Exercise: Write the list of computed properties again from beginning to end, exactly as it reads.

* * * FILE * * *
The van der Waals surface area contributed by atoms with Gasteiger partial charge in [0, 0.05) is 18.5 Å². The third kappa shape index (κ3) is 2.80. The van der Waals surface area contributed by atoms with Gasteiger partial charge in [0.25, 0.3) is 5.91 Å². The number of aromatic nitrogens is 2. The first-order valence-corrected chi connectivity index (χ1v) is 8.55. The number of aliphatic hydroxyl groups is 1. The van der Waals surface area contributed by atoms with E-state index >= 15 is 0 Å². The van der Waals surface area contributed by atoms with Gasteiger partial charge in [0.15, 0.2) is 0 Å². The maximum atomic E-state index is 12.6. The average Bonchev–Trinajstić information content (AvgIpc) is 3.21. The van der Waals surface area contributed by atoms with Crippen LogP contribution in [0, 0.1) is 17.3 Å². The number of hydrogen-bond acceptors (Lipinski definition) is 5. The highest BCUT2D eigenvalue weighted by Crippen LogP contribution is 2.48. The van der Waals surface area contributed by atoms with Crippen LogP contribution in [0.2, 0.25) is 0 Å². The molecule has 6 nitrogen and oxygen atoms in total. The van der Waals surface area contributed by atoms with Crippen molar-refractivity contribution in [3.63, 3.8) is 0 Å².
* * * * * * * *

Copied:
The van der Waals surface area contributed by atoms with Gasteiger partial charge in [0, 0.05) is 18.5 Å². The third kappa shape index (κ3) is 2.80. The van der Waals surface area contributed by atoms with Gasteiger partial charge in [0.25, 0.3) is 5.91 Å². The number of aromatic nitrogens is 2. The first-order valence-corrected chi connectivity index (χ1v) is 8.55. The number of aliphatic hydroxyl groups is 1. The van der Waals surface area contributed by atoms with E-state index >= 15 is 0 Å². The van der Waals surface area contributed by atoms with Gasteiger partial charge in [0.15, 0.2) is 0 Å². The maximum atomic E-state index is 12.6. The average Bonchev–Trinajstić information content (AvgIpc) is 3.21. The van der Waals surface area contributed by atoms with Crippen LogP contribution in [0, 0.1) is 17.3 Å². The number of hydrogen-bond acceptors (Lipinski definition) is 5. The highest BCUT2D eigenvalue weighted by Crippen LogP contribution is 2.48. The van der Waals surface area contributed by atoms with Crippen LogP contribution in [0.2, 0.25) is 0 Å². The molecule has 6 nitrogen and oxygen atoms in total. The van der Waals surface area contributed by atoms with Crippen molar-refractivity contribution in [3.63, 3.8) is 0 Å².